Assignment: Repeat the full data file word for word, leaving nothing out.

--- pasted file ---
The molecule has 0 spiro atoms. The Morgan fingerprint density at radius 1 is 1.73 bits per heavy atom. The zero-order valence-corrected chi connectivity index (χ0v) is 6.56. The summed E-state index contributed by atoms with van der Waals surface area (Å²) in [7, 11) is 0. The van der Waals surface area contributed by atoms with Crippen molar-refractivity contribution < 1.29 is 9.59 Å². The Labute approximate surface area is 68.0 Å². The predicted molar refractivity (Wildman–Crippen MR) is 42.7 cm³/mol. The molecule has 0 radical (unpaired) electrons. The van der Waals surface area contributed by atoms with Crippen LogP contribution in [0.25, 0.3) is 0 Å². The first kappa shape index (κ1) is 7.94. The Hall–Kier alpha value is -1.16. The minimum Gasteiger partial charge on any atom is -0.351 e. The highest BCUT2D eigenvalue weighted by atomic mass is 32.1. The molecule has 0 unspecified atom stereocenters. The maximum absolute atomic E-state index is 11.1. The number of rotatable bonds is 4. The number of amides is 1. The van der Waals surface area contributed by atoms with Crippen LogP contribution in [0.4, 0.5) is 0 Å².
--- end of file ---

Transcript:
The molecule has 0 spiro atoms. The Morgan fingerprint density at radius 1 is 1.73 bits per heavy atom. The zero-order valence-corrected chi connectivity index (χ0v) is 6.56. The summed E-state index contributed by atoms with van der Waals surface area (Å²) in [7, 11) is 0. The van der Waals surface area contributed by atoms with Crippen molar-refractivity contribution < 1.29 is 9.59 Å². The Labute approximate surface area is 68.0 Å². The predicted molar refractivity (Wildman–Crippen MR) is 42.7 cm³/mol. The molecule has 0 radical (unpaired) electrons. The van der Waals surface area contributed by atoms with Crippen LogP contribution in [0.25, 0.3) is 0 Å². The first kappa shape index (κ1) is 7.94. The Hall–Kier alpha value is -1.16. The minimum Gasteiger partial charge on any atom is -0.351 e. The highest BCUT2D eigenvalue weighted by atomic mass is 32.1. The molecule has 0 unspecified atom stereocenters. The maximum absolute atomic E-state index is 11.1. The number of rotatable bonds is 4. The number of amides is 1. The van der Waals surface area contributed by atoms with Crippen LogP contribution in [0.4, 0.5) is 0 Å².